Cash boost for New Zealand Rugby League
The Kiwis' controversial World Cup flop has not deterred High Performance Sport New Zealand from ploughing $700,000 worth of funding into the code as the NZRL target the next tournament in 2017.
In a significant victory before Friday night's Anzac test at Sydney's Allianz Stadium, NZRL chief executive Phil Holden said the organisation had successfully applied for funding over the next two years, with the bulk of the support devoted to the national side's plans to avenge a humiliating 34-2 loss to Australia last November.
"It's significant because it's the first time we've ever had campaign support like that," he said, although HPSNZ did provide a one-off provision of $400,000 for the unsuccessful Cup defence in the UK, Ireland and France.
The Kiwis performance in an embarrassingly lopsided final was spotlighted after Fairfax Media revealed some players had used sedatives with energy drinks in a bid to aid recovery after the quarterfinal win over Scotland.
Those revelations did not adversely affect the NZRL's application although Holden would not reveal how much money the organisation sought.
"I think they were impressed with our strategy. Fundamentally it's a validation of us an organisation," Holden said.
He said the application included a review of the World Cup campaign that ended in the disastrous final at Manchester's Old Trafford.
"Clearly we have shared that with them. One of our values are integrity. We were very open, really honest with them in terms of (taking) a very hard look at that campaign ... where we thought the shortcomings were and what we needed to do differently.
"We were totally transparent with them," said Holden, who has never revealed the players' identities publicly.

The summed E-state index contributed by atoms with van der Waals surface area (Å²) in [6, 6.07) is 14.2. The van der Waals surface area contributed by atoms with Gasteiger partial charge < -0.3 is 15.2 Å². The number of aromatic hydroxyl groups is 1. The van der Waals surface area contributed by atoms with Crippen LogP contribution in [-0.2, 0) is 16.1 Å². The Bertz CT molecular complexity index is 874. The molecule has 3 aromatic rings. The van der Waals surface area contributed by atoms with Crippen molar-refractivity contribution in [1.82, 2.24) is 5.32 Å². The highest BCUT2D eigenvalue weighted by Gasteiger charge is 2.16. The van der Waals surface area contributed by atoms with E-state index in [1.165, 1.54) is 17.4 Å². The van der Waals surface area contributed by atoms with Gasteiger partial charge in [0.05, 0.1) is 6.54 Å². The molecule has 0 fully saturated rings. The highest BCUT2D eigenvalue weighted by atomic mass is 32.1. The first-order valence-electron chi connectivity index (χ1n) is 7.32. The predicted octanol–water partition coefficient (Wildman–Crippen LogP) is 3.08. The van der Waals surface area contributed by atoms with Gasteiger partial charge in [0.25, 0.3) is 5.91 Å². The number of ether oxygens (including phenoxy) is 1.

Holden said the NZRL were working on initiatives before the funding was approved and high performance manager Tony Iro would refocus on that task following the test match.
"It's tremendously exciting, we can now build a plan. We put through a big wish list of things where they could support us," added Holden, who said domestic high performance programmes would not be overlooked while the Kiwis seek to end the Kangaroos' world domination.
Meanwhile, Holden defended selectors Stephen Kearney, Richie Barnett and Tawera Nikau who have been slammed in Australian media for naming six debutants in the squad while overlooking the Sydney Roosters' Jared Waerea-Hargreaves and Shaun Kenny-Dowall.
"We back our selectors 100 per cent. They're hugely distinguished players in their own right. They're never going to pick anybody they didn't think was up to the standard - and can deliver.
"I don't think there's anything unique or special about the situation we're in right now.
"Our history is littered with injury, form, whatever it may be ...Olsen Filipaina was plucked from nowhere (in 1985) to be the stand-off for the Kiwis. That's our game."
He praised the efforts to promote the game, which include a A$25 ticket and black t-shirt and a designated seating area for Kiwis.
"They're really throwing everything at it," said Holden, who is optimistically hoping for a crowd of 25,000.